Playoff predictions - Eastern Conference, 1st Add

No. 3 Washington Capitals (43-31-8, 94 points) vs. No. 6 Philadelphia Flyers (42-29-11, 95 points)

OVERVIEW: The Capitals are, without question, the feel-good story of the year in the NHL heading into the playoffs. If it weren’t for them, the Flyers would be.

With just six wins in their first 21 games, Washington appeared out of the playoff running when they fired Glen Hanlon on Thanksgiving. Bruce Boudreau – an undersized center from the 1970s – came up from Hershey of the AHL on an interim basis and helped guide a stunning turnaround, capped Sunday with a win over Florida and a No. 3 seed in the Eastern Conference as Southeast Division champions for the first time since 2001.

“There was never a word of ‘We couldn’t’ or ‘We won’t’ or ‘We can’t,’ it was always pushing through and believing in ourselves. This whole season’s been a dream,” said Boudreau, who got his first NHL coaching win against Philadelphia, and should get many votes for the Jack Adams Trophy as coach of the year.

Seven straight wins, 11 of 12 coming into the playoffs. Who would have imagined?

Then again. having Alexander Ovechkin providing much of the offense certainly helped make Boudreau’s transition easier.

Two years after winning the Calder Trophy, Ovechkin will add the Art Ross, the Rocket Richard, and almost certainly the Hart Trophy as MVP. He finished with 65 goals- the most by an NHL player in a dozen years – and 112 points, both league highs.

Ovechkin, headed to the postseason for the first time, scored 51 goals in 61 games under Boudreau.

Cristobal Huet’s contributions cannot be overlooked either. Picked up from Montreal for a second-round pick in a trading deadline deal that raised some eyebrows, Huet has taken over for longtime starter Olaf Kolzig by going 11-2-0 with a 1.63 goals-against average and two shutouts.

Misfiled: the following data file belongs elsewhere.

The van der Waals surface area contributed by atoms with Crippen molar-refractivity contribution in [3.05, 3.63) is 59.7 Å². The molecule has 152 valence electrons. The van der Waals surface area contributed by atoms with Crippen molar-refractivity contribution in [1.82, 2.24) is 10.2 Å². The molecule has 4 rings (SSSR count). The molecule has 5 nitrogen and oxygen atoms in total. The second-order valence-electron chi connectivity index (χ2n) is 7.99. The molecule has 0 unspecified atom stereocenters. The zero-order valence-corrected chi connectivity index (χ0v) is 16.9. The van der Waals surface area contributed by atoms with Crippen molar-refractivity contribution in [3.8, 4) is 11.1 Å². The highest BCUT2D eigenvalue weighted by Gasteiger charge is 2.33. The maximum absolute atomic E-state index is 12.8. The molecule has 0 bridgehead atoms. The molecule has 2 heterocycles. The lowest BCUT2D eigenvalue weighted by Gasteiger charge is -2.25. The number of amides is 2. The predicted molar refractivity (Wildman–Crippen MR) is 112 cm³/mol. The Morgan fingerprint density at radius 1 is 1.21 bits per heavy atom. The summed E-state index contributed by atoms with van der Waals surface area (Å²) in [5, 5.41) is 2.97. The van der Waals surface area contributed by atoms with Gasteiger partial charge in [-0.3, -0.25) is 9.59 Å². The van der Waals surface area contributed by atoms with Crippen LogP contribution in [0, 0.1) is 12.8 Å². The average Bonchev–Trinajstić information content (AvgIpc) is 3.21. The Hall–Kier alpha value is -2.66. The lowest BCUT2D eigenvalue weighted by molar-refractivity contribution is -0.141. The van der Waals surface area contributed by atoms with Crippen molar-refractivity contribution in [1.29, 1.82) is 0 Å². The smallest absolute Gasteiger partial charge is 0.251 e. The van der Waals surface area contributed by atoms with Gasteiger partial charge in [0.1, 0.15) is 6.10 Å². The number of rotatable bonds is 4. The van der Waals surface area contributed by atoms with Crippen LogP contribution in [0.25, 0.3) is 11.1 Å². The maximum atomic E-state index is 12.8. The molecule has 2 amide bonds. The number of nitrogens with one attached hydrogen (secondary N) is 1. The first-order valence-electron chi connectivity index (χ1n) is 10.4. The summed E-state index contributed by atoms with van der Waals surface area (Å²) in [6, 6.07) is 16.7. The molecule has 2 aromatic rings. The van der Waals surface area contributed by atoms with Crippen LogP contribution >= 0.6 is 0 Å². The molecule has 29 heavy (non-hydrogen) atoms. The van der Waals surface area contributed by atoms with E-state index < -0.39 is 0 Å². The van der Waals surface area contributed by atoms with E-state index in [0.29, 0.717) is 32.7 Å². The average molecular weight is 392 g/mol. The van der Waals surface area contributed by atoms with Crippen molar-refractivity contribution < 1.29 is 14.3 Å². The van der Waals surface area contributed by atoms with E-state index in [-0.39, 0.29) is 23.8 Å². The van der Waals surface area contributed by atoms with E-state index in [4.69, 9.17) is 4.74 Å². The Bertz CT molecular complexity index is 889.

In 2006-07, the Flyers were what the Capitals this season were on the way to becoming. Philadelphia, far and away, had the league’s worst record and finished with a franchise-worst 56 points.

This season, they nearly had four 30-goal scorers. Newcomer Daniel Briere, signed to an eight-year, $52 million free-agent deal in the offseason, led the Flyers with 31 followed by Mike Knuble and Jeff Carter (29 each) and Mike Richards, who had 28 and a team-best 75 points.

Perhaps the most stunning aspect to the Flyers’ turnaround is they did so despite having concussion-prone Simon Gagne for only 25 games.

Martin Biron, in his first full season with the Flyers, finished with 30 wins – one shy of tying a career high. He closed out 2007-08 with back-to-back shutouts, and hasn’t given up a goal in 121 minutes, 21 seconds.

HOW WASHINGTON CAN WIN: Ovechkin needs to continue playing at an MVP level, but he cannot do it alone. Rookie Nicklas Backstrom, second with 69 points and unheralded defenseman Mike Green – third with 56 – also cannot let playoff pressure get to them.

A decade’s worth of futility also must be forgotten. Starting with a sweep at the hands of Detroit in the 1998 Stanley Cup final, Washington has dropped 16 of 21 playoff games, including four in a row coming in.

HOW PHILADELPHIA CAN WIN: Besides shutting down Ovechkin? Martin Biron will need to outplay Huet in goal, simple as that.

Biron was 1-1-1 against the Caps this season, allowing four goals in each contest.

During Phialdelphia’s 10-game losing streak in February, Biron was 0-5-1 with a 3.33 GAA. After that, he was 10-5-3 with a 2.40 GAA in 18 starts, losing consecutive ones just once the remainder of the season.

SEASON SERIES: Flyers, 2-1-1.

THE PICK: Capitals in 6. Ovechkin’s offense and Huet’s defense will be too much for the Flyers to handle.

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